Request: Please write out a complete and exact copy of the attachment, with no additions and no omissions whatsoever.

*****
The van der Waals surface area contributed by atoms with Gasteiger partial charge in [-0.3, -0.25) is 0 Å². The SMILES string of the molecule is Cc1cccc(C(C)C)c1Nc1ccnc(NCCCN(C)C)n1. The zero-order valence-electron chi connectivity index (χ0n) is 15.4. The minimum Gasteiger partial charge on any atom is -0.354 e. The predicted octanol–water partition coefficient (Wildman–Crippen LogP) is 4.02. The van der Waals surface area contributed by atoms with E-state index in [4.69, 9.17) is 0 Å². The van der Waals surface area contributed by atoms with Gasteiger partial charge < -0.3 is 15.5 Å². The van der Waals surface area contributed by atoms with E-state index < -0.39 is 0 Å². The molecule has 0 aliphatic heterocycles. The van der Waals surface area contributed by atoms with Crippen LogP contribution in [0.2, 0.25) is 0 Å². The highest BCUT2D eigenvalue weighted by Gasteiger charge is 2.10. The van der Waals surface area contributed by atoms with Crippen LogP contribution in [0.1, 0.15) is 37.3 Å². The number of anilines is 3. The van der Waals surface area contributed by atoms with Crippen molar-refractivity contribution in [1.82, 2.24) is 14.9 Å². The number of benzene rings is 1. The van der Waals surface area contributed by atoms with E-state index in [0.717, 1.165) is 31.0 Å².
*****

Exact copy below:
The van der Waals surface area contributed by atoms with Gasteiger partial charge in [-0.3, -0.25) is 0 Å². The SMILES string of the molecule is Cc1cccc(C(C)C)c1Nc1ccnc(NCCCN(C)C)n1. The zero-order valence-electron chi connectivity index (χ0n) is 15.4. The minimum Gasteiger partial charge on any atom is -0.354 e. The predicted octanol–water partition coefficient (Wildman–Crippen LogP) is 4.02. The van der Waals surface area contributed by atoms with E-state index in [4.69, 9.17) is 0 Å². The van der Waals surface area contributed by atoms with Gasteiger partial charge < -0.3 is 15.5 Å². The van der Waals surface area contributed by atoms with E-state index < -0.39 is 0 Å². The molecule has 0 aliphatic heterocycles. The van der Waals surface area contributed by atoms with Crippen LogP contribution in [0.2, 0.25) is 0 Å². The highest BCUT2D eigenvalue weighted by Gasteiger charge is 2.10. The van der Waals surface area contributed by atoms with Crippen LogP contribution in [0.1, 0.15) is 37.3 Å². The number of anilines is 3. The van der Waals surface area contributed by atoms with Crippen molar-refractivity contribution in [1.82, 2.24) is 14.9 Å². The number of benzene rings is 1. The van der Waals surface area contributed by atoms with E-state index in [0.717, 1.165) is 31.0 Å².